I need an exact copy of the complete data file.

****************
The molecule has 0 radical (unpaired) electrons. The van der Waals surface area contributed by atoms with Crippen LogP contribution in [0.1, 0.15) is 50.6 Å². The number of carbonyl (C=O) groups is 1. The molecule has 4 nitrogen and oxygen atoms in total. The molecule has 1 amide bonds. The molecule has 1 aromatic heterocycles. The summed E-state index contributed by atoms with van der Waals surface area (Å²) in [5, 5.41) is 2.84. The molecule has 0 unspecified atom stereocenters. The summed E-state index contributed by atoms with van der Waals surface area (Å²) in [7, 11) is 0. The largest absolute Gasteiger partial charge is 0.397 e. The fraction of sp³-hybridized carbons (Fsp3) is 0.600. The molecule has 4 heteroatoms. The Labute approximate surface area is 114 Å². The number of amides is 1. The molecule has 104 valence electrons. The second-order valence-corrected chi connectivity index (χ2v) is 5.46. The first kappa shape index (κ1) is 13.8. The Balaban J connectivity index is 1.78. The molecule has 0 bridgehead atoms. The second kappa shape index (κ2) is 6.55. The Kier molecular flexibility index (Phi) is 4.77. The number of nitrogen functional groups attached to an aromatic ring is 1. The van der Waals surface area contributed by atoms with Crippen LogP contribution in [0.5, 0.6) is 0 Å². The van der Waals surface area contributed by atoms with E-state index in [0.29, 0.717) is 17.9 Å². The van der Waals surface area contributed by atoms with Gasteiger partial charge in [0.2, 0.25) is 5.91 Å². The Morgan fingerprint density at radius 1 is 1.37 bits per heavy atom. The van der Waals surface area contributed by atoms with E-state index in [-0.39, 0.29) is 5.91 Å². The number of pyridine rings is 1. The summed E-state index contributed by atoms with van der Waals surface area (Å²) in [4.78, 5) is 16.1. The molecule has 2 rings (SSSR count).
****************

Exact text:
The molecule has 0 radical (unpaired) electrons. The van der Waals surface area contributed by atoms with Crippen LogP contribution in [0.1, 0.15) is 50.6 Å². The number of carbonyl (C=O) groups is 1. The molecule has 4 nitrogen and oxygen atoms in total. The molecule has 1 amide bonds. The molecule has 1 aromatic heterocycles. The summed E-state index contributed by atoms with van der Waals surface area (Å²) in [5, 5.41) is 2.84. The molecule has 0 unspecified atom stereocenters. The summed E-state index contributed by atoms with van der Waals surface area (Å²) in [7, 11) is 0. The largest absolute Gasteiger partial charge is 0.397 e. The fraction of sp³-hybridized carbons (Fsp3) is 0.600. The molecule has 4 heteroatoms. The Labute approximate surface area is 114 Å². The number of amides is 1. The molecule has 104 valence electrons. The second-order valence-corrected chi connectivity index (χ2v) is 5.46. The first kappa shape index (κ1) is 13.8. The Balaban J connectivity index is 1.78. The molecule has 0 bridgehead atoms. The second kappa shape index (κ2) is 6.55. The Kier molecular flexibility index (Phi) is 4.77. The number of nitrogen functional groups attached to an aromatic ring is 1. The van der Waals surface area contributed by atoms with Crippen LogP contribution in [0.5, 0.6) is 0 Å². The van der Waals surface area contributed by atoms with E-state index in [0.29, 0.717) is 17.9 Å². The van der Waals surface area contributed by atoms with Gasteiger partial charge in [0.2, 0.25) is 5.91 Å². The Morgan fingerprint density at radius 1 is 1.37 bits per heavy atom. The van der Waals surface area contributed by atoms with E-state index in [-0.39, 0.29) is 5.91 Å². The number of pyridine rings is 1. The summed E-state index contributed by atoms with van der Waals surface area (Å²) in [4.78, 5) is 16.1. The molecule has 2 rings (SSSR count).